L. Ron Hubbard
Most new religions, like most new businesses, die a quick crib death. Scientology, however, is not about to disappear. Scholars put the number of adherents in this country at about 25,000—a far cry from the millions of members its leaders claim, but hardly insignificant for a group that was founded about 50 years ago. Despite all its bad press, the allegations that it terrorizes its critics, its cult-like secrecy and hounding of apostates, and its very weird science-fiction cosmogony, it has become a part of the fabric of communities across the country.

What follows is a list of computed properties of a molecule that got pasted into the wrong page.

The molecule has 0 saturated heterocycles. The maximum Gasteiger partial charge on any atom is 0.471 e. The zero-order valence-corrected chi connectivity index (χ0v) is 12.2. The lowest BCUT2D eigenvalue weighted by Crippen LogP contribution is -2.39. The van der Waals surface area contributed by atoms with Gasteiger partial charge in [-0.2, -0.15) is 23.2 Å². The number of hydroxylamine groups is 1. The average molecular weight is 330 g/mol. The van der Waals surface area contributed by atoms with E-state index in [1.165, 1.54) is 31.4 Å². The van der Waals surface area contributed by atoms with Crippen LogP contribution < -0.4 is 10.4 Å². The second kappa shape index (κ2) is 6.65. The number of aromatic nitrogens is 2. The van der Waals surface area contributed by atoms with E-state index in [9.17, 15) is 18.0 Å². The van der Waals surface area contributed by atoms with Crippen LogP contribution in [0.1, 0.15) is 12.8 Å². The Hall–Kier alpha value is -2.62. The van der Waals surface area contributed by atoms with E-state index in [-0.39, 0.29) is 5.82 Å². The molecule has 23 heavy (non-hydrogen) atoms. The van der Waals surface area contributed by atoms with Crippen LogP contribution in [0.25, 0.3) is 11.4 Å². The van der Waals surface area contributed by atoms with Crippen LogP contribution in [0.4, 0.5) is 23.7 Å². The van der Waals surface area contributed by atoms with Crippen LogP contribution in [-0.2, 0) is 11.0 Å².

Just after dawn on a cool morning in September 2008, two FBI agents and a police officer walked into the Bellagio Casino in Las Vegas and took the security elevator up to the twenty-third floor, where they knocked on the door of a high-roller haven known as the Grand Lakeview Suite. A Minnesota businessman named Tom Petters answered wrapped in a bathrobe. After a moment’s hesitation, he invited them in.